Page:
New research from the University of Pennsylvania and University of California, Los Angeles describes the need for us to strike a balance with our free time. When we have too much or too little, we start to feel distress and, in some cases, overwhelmed. The authors offer some insight and advice to manage this.
Specifically, they acknowledge that many people living in modern society feel like they do not have enough time and are constantly searching for more. They asks the questions of to what degree having limited discretionary time actually detrimental, and if there can there be downsides of having too much discretionary time?
In their large-scale data sets spanning 35,375 Americans and two experiments, they explored the relationship between the amount of discretionary time individuals have and their subjective well-being.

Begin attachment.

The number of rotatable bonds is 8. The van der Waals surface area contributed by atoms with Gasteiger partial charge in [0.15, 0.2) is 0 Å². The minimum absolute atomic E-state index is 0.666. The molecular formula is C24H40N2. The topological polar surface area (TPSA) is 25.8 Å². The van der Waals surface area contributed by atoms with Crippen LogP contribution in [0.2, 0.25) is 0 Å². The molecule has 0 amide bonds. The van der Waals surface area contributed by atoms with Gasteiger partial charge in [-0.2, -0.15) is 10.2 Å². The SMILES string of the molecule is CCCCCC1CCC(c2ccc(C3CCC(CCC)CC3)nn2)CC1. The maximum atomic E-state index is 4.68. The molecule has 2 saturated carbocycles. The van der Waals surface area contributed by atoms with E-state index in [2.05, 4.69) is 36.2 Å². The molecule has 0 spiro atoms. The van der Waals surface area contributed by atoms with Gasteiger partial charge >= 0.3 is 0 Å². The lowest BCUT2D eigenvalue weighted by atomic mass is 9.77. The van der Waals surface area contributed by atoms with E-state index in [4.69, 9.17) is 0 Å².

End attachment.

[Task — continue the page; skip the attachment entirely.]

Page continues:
Findings suggest that, whereas having too little time is indeed linked to lower subjective well-being caused by stress, having more time does not continually translate to greater subjective well-being. Having an abundance of discretionary time is sometimes even linked to lower subjective well-being because of a lacking sense of productivity. In such cases, the negative effect of having too much discretionary time can be attenuated when people spend this time on productive activities.
While there is no single “best” way to manage one’s time, Forbes.com provides a good overview of many common strategies people can use to manage their time best. Just be sure that among that activities you plan going forward is self-care!